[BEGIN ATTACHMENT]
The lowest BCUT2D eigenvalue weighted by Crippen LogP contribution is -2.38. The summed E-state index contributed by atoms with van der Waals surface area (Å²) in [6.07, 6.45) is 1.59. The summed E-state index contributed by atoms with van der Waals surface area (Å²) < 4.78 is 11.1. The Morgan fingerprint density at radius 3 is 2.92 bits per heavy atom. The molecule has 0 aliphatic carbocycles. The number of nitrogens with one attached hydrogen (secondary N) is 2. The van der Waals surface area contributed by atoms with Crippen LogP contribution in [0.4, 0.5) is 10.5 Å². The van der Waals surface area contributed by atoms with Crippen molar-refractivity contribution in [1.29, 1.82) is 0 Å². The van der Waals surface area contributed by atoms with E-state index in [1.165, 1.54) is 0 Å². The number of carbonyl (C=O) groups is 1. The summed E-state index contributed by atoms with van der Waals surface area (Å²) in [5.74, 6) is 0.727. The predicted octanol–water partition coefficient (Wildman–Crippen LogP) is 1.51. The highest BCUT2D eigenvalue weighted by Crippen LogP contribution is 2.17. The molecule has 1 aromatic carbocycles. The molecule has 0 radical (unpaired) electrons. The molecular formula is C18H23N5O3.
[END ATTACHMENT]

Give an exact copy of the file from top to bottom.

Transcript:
The lowest BCUT2D eigenvalue weighted by Crippen LogP contribution is -2.38. The summed E-state index contributed by atoms with van der Waals surface area (Å²) in [6.07, 6.45) is 1.59. The summed E-state index contributed by atoms with van der Waals surface area (Å²) < 4.78 is 11.1. The Morgan fingerprint density at radius 3 is 2.92 bits per heavy atom. The molecule has 0 aliphatic carbocycles. The number of nitrogens with one attached hydrogen (secondary N) is 2. The van der Waals surface area contributed by atoms with Crippen LogP contribution in [0.4, 0.5) is 10.5 Å². The van der Waals surface area contributed by atoms with Crippen molar-refractivity contribution in [1.29, 1.82) is 0 Å². The van der Waals surface area contributed by atoms with E-state index in [1.165, 1.54) is 0 Å². The number of carbonyl (C=O) groups is 1. The summed E-state index contributed by atoms with van der Waals surface area (Å²) in [5.74, 6) is 0.727. The predicted octanol–water partition coefficient (Wildman–Crippen LogP) is 1.51. The highest BCUT2D eigenvalue weighted by Crippen LogP contribution is 2.17. The molecule has 1 aromatic carbocycles. The molecule has 0 radical (unpaired) electrons. The molecular formula is C18H23N5O3.